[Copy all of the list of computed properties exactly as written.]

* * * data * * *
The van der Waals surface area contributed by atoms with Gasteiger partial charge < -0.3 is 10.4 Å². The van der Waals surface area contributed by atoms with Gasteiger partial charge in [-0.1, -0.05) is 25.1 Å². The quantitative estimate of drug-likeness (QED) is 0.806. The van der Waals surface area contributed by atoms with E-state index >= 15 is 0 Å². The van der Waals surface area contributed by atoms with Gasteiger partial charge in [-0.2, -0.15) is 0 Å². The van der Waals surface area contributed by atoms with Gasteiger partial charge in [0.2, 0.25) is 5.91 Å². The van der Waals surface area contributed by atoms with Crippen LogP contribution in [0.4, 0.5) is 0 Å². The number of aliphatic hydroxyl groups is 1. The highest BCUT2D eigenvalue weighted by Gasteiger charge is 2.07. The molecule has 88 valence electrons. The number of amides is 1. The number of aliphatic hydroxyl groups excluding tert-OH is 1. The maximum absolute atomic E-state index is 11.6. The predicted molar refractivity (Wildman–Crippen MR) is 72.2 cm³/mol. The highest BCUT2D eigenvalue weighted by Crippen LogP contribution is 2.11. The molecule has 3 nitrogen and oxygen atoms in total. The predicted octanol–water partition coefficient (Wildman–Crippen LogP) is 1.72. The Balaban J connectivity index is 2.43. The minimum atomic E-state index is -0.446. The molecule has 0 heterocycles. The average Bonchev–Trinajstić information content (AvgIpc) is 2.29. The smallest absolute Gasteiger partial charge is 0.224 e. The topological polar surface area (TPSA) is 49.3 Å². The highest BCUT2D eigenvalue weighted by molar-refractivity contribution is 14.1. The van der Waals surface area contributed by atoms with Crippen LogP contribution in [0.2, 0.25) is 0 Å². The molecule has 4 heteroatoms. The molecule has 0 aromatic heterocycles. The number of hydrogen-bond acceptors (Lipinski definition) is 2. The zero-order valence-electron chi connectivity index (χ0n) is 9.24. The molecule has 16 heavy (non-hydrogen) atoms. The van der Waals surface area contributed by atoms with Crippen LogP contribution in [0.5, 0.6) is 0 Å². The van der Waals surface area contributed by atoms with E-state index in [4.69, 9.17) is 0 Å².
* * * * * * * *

The van der Waals surface area contributed by atoms with Gasteiger partial charge < -0.3 is 10.4 Å². The van der Waals surface area contributed by atoms with Gasteiger partial charge in [-0.1, -0.05) is 25.1 Å². The quantitative estimate of drug-likeness (QED) is 0.806. The van der Waals surface area contributed by atoms with E-state index >= 15 is 0 Å². The van der Waals surface area contributed by atoms with Gasteiger partial charge in [-0.2, -0.15) is 0 Å². The van der Waals surface area contributed by atoms with Gasteiger partial charge in [0.2, 0.25) is 5.91 Å². The van der Waals surface area contributed by atoms with Crippen LogP contribution in [0.4, 0.5) is 0 Å². The number of aliphatic hydroxyl groups is 1. The highest BCUT2D eigenvalue weighted by Gasteiger charge is 2.07. The molecule has 88 valence electrons. The number of amides is 1. The number of aliphatic hydroxyl groups excluding tert-OH is 1. The maximum absolute atomic E-state index is 11.6. The predicted molar refractivity (Wildman–Crippen MR) is 72.2 cm³/mol. The highest BCUT2D eigenvalue weighted by Crippen LogP contribution is 2.11. The molecule has 3 nitrogen and oxygen atoms in total. The predicted octanol–water partition coefficient (Wildman–Crippen LogP) is 1.72. The Balaban J connectivity index is 2.43. The minimum atomic E-state index is -0.446. The molecule has 0 heterocycles. The average Bonchev–Trinajstić information content (AvgIpc) is 2.29. The smallest absolute Gasteiger partial charge is 0.224 e. The topological polar surface area (TPSA) is 49.3 Å². The highest BCUT2D eigenvalue weighted by molar-refractivity contribution is 14.1. The van der Waals surface area contributed by atoms with Crippen LogP contribution in [0.2, 0.25) is 0 Å². The molecule has 4 heteroatoms. The molecule has 0 aromatic heterocycles. The number of hydrogen-bond acceptors (Lipinski definition) is 2. The zero-order valence-electron chi connectivity index (χ0n) is 9.24. The molecule has 16 heavy (non-hydrogen) atoms. The van der Waals surface area contributed by atoms with Crippen LogP contribution in [0.5, 0.6) is 0 Å². The van der Waals surface area contributed by atoms with E-state index in [4.69, 9.17) is 0 Å².